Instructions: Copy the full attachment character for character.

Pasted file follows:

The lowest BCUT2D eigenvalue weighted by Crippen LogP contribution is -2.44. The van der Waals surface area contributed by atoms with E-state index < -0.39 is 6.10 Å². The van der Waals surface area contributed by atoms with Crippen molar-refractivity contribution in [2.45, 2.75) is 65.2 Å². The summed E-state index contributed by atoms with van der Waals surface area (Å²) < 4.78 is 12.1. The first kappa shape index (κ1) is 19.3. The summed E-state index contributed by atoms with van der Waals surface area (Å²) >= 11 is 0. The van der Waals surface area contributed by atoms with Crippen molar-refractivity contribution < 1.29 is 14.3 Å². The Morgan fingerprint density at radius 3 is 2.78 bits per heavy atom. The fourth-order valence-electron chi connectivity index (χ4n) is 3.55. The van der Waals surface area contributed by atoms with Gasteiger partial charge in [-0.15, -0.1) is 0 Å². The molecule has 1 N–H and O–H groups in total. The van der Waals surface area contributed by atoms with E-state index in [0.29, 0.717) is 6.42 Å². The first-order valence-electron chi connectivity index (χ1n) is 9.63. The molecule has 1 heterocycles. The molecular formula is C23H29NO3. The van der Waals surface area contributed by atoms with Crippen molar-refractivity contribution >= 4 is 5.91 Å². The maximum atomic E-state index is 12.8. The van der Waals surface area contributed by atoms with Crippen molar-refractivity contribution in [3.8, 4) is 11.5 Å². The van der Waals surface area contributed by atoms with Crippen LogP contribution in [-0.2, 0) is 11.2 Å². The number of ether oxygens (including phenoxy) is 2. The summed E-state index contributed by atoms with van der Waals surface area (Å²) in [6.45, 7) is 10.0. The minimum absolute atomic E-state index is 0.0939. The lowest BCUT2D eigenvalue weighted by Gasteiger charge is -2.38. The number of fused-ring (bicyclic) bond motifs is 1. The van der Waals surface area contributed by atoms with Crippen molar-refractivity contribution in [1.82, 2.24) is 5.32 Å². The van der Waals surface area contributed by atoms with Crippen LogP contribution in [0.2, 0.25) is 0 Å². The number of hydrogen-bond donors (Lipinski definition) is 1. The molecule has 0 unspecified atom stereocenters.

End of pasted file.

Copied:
The lowest BCUT2D eigenvalue weighted by Crippen LogP contribution is -2.44. The van der Waals surface area contributed by atoms with E-state index < -0.39 is 6.10 Å². The van der Waals surface area contributed by atoms with Crippen molar-refractivity contribution in [2.45, 2.75) is 65.2 Å². The summed E-state index contributed by atoms with van der Waals surface area (Å²) < 4.78 is 12.1. The first kappa shape index (κ1) is 19.3. The summed E-state index contributed by atoms with van der Waals surface area (Å²) >= 11 is 0. The van der Waals surface area contributed by atoms with Crippen molar-refractivity contribution < 1.29 is 14.3 Å². The Morgan fingerprint density at radius 3 is 2.78 bits per heavy atom. The fourth-order valence-electron chi connectivity index (χ4n) is 3.55. The van der Waals surface area contributed by atoms with Gasteiger partial charge in [-0.15, -0.1) is 0 Å². The molecule has 1 N–H and O–H groups in total. The van der Waals surface area contributed by atoms with E-state index in [0.29, 0.717) is 6.42 Å². The first-order valence-electron chi connectivity index (χ1n) is 9.63. The molecule has 1 heterocycles. The molecular formula is C23H29NO3. The van der Waals surface area contributed by atoms with Crippen molar-refractivity contribution >= 4 is 5.91 Å². The maximum atomic E-state index is 12.8. The van der Waals surface area contributed by atoms with Crippen molar-refractivity contribution in [3.8, 4) is 11.5 Å². The van der Waals surface area contributed by atoms with Crippen LogP contribution in [-0.2, 0) is 11.2 Å². The number of ether oxygens (including phenoxy) is 2. The summed E-state index contributed by atoms with van der Waals surface area (Å²) in [6.45, 7) is 10.0. The minimum absolute atomic E-state index is 0.0939. The lowest BCUT2D eigenvalue weighted by Gasteiger charge is -2.38. The number of fused-ring (bicyclic) bond motifs is 1. The van der Waals surface area contributed by atoms with Crippen molar-refractivity contribution in [1.82, 2.24) is 5.32 Å². The van der Waals surface area contributed by atoms with Crippen LogP contribution in [0.2, 0.25) is 0 Å². The number of hydrogen-bond donors (Lipinski definition) is 1. The molecule has 0 unspecified atom stereocenters.